It’s winter in Australia and I am not a fan. And I live in the warmer climes of northeastern Australia where the temperatures are far milder. And yet, I am still not a fan. I am like a bear in winter. I long to rise late and retire early - just to keep warm.
In all honesty, I lose about three hours of my working day in the colder months. In summer, I am awake and moving before the first tweets of the native birds. And I love it. Being awake early and into the day with a mountain of things accomplished by morning tea. But winter is a different story. I am slow to rise and it takes a whole lot of positive self-talk to tear back the bedclothes and launch into the day.
The upside is, I usually sleep longer and better in winter. Mostly, I sleep like a baby. There’s something appealing about snuggling in a warm bed when it’s cold and miserable out. Not a night goes by where I don’t find gratitude in the fact that I have a warm bed and shelter each night.
After pondering this morning, I started searching for the positives of this extra slumber time I accumulate and I learned that sleep plays a vital role in enhancing creativity.
Did you know when you sleep, your brain sorts and arranges information, which helps create new connections and ideas? We become an idea-making machine as we gently push out zeds all night long.
Rapid Eye Movement or REM sleep (which happens when we dream) helps with creativity by allowing the brain to process emotions, memories, and experiences. This leads to new ideas and innovative thinking. Good sleep also helps with mental clarity, attention span, and flexibility, which are important for creativity. When well-rested, people are more open to inspiration and can approach creative challenges with renewed energy and imagination.
Regardless of the season, good sleep is vital to our creativity and there are habits we can initiate that will set us up for a good night’s slumber.
Here are some that may help:
1. Cool your room as much as possible. Our body temperature naturally decreases as we fall asleep. Keeping the room cool helps facilitate this process, as a cooler environment promotes the release of melatonin, the hormone that regulates sleep.
2. Sound therapy: Calming music can help you sleep better in many ways. It can make you feel relaxed and reduce stress. Slow and gentle music or sounds from nature can help you feel calm. It can also block out other noises that might keep you awake. Calming music can help slow down your thoughts and quiet your mind. This can be especially helpful if you have anxiety or tend to overthink things. Listening to calming music can help you establish a good sleep routine.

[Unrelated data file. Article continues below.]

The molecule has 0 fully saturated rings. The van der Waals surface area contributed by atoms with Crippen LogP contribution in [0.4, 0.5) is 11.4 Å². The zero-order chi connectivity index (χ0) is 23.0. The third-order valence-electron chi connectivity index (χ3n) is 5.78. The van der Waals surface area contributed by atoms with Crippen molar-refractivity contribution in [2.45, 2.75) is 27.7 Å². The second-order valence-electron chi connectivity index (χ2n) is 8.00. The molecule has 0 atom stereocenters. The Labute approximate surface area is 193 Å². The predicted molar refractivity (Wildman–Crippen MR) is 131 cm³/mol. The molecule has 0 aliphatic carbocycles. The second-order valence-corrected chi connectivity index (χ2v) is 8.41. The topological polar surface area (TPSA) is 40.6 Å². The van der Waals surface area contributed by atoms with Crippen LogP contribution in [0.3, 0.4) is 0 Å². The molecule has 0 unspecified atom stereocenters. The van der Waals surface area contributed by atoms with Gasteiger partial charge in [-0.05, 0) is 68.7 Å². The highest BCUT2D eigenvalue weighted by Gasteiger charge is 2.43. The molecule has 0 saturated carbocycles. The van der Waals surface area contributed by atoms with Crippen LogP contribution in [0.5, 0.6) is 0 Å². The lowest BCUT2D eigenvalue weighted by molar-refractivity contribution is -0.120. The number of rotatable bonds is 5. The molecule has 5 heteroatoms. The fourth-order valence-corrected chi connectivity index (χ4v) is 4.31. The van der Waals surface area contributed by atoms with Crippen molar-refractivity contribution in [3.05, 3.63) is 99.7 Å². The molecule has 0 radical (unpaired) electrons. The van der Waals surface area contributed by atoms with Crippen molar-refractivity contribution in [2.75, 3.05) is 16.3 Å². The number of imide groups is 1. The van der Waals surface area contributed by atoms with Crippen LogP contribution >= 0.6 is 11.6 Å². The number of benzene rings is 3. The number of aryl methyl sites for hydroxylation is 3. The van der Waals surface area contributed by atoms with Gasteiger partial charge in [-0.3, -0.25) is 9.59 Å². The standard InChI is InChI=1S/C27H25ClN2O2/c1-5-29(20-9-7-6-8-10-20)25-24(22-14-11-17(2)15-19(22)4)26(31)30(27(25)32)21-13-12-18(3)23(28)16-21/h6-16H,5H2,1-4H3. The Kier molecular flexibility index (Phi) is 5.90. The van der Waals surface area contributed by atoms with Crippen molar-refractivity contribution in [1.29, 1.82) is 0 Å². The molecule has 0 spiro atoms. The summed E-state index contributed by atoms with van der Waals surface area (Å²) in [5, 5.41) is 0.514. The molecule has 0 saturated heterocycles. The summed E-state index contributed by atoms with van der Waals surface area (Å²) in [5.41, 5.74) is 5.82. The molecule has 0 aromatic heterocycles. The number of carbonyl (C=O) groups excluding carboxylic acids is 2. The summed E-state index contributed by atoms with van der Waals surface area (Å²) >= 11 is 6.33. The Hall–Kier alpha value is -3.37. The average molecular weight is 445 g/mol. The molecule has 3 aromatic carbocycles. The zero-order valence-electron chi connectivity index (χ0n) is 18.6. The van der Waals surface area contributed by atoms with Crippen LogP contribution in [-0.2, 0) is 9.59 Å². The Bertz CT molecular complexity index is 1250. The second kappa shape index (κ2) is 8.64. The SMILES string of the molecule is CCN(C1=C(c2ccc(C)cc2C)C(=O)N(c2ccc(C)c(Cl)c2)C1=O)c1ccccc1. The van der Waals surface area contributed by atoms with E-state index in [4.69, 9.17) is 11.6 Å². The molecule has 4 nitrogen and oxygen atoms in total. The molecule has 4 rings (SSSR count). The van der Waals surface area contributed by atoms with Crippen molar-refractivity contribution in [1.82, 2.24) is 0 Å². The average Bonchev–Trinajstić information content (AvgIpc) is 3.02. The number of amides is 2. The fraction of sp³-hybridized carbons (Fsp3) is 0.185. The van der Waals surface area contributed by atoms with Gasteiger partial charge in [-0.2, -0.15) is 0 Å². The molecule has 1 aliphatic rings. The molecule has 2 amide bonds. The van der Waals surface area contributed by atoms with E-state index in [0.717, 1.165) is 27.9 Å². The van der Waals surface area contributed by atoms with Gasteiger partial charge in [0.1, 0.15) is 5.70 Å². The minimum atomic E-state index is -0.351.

I am an Insight Timer fan and every night, I play the Devi prayer by Song by Ananda Vdovic and Craig Pruess as I settle into bed. Playing this every night signals to my brain that it’s shut-eye time.
3. Aromatherapy: Utilising essential oils such as lavender, or chamomile can have relaxing effects on the mind and body, helping induce sleep. Be careful using essential oils around your pets as many can be toxic. Do your research and be sensitive to other people’s sensitivities if you share a household!
4. Sleep-inducing foods: Consuming foods rich in tryptophan, magnesium, and melatonin, like turkey, bananas, almonds, and tart cherries, may aid in better sleep.
*Foods to avoid include dark chocolate which contains caffeine, so don't eat it before bed. Hard cheeses are tough to digest because of their saturated fat, so have them at lunch instead of at night. Red meat is hard to digest because of its saturated fat, so try having it for lunch instead of dinner. Tomatoes have tyramine, which can keep you awake, so avoid them before bed.
5. Digital curfews: To improve sleep, avoid screens before bed. This helps regulate your body's natural sleep cycle. It’s hard to hang up the screen at the end of the day but it does help you get a better night’s sleep.
6. Get some sunshine when you can: Sunshine exposure during the day helps regulate the body's internal clock and promotes a healthy sleep-wake cycle. It signals the brain to produce melatonin, the hormone that regulates sleep. Sunlight exposure also improves mood, energy levels, and alertness, contributing to better overall sleep quality.
Having a regular sleep routine helps with creativity. It makes sure you get enough rest, which helps your brain work better. Good sleep also helps you remember things and connect ideas. When you're well-rested, you can be more creative and come up with new ideas. Having a sleep routine can also help you feel less stressed and anxious, which can make it easier to be creative. In general, a good sleep routine helps your brain feel refreshed and ready to be creative.
You can find more information on sleep here.
Using a sleep tracker can help you find your perfect sleep hygiene routine.
Use a tracker to monitor important things like sleep times, room temperature, use of music or white noise to help you settle, whether you got some sunshine time during the day, whether you managed to avoid screen time before bed and also note the quality of sleep out of 10. As you monitor your nightly sleep patterns you can refer back to what works well for you and what doesn't. All the little things add up to give you a great night's sleep and optimal creativity.
Sweet dreams !
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